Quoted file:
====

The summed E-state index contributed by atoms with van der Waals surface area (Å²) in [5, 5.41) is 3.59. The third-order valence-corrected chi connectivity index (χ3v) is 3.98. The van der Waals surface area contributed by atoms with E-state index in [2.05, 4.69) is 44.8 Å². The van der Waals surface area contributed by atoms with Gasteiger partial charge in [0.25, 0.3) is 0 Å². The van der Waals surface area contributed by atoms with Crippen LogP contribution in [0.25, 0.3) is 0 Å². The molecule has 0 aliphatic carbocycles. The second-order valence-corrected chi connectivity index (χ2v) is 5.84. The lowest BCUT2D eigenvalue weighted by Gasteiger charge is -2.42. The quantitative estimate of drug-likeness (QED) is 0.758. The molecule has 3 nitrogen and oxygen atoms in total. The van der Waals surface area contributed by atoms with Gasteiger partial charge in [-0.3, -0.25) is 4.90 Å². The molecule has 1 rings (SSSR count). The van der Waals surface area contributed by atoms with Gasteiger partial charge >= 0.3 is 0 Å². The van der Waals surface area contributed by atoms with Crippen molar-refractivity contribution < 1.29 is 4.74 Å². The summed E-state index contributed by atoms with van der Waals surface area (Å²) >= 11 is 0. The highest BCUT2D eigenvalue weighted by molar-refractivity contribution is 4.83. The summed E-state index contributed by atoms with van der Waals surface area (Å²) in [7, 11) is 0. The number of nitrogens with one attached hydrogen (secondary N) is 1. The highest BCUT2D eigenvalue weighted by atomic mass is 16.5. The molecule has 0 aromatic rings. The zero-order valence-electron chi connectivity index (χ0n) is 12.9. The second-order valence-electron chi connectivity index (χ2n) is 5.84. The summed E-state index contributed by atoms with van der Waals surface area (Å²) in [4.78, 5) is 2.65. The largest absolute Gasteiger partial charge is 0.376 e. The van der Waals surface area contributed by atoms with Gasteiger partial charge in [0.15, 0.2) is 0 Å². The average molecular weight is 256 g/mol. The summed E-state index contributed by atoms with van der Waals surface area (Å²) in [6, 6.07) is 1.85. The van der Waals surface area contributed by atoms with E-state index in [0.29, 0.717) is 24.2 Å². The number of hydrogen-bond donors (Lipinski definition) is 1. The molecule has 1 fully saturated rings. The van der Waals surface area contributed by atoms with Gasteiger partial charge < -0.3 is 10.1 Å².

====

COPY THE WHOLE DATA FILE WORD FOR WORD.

The summed E-state index contributed by atoms with van der Waals surface area (Å²) in [5, 5.41) is 3.59. The third-order valence-corrected chi connectivity index (χ3v) is 3.98. The van der Waals surface area contributed by atoms with E-state index in [2.05, 4.69) is 44.8 Å². The van der Waals surface area contributed by atoms with Gasteiger partial charge in [0.25, 0.3) is 0 Å². The van der Waals surface area contributed by atoms with Crippen LogP contribution in [0.25, 0.3) is 0 Å². The molecule has 0 aliphatic carbocycles. The second-order valence-corrected chi connectivity index (χ2v) is 5.84. The lowest BCUT2D eigenvalue weighted by Gasteiger charge is -2.42. The quantitative estimate of drug-likeness (QED) is 0.758. The molecule has 3 nitrogen and oxygen atoms in total. The van der Waals surface area contributed by atoms with Gasteiger partial charge in [-0.3, -0.25) is 4.90 Å². The molecule has 1 rings (SSSR count). The van der Waals surface area contributed by atoms with Gasteiger partial charge >= 0.3 is 0 Å². The van der Waals surface area contributed by atoms with Crippen molar-refractivity contribution < 1.29 is 4.74 Å². The summed E-state index contributed by atoms with van der Waals surface area (Å²) >= 11 is 0. The highest BCUT2D eigenvalue weighted by molar-refractivity contribution is 4.83. The summed E-state index contributed by atoms with van der Waals surface area (Å²) in [7, 11) is 0. The number of nitrogens with one attached hydrogen (secondary N) is 1. The highest BCUT2D eigenvalue weighted by atomic mass is 16.5. The molecule has 0 aromatic rings. The zero-order valence-electron chi connectivity index (χ0n) is 12.9. The second-order valence-electron chi connectivity index (χ2n) is 5.84. The summed E-state index contributed by atoms with van der Waals surface area (Å²) in [4.78, 5) is 2.65. The largest absolute Gasteiger partial charge is 0.376 e. The van der Waals surface area contributed by atoms with Gasteiger partial charge in [0.15, 0.2) is 0 Å². The average molecular weight is 256 g/mol. The summed E-state index contributed by atoms with van der Waals surface area (Å²) in [6, 6.07) is 1.85. The van der Waals surface area contributed by atoms with E-state index in [0.29, 0.717) is 24.2 Å². The number of hydrogen-bond donors (Lipinski definition) is 1. The molecule has 1 fully saturated rings. The van der Waals surface area contributed by atoms with Gasteiger partial charge < -0.3 is 10.1 Å².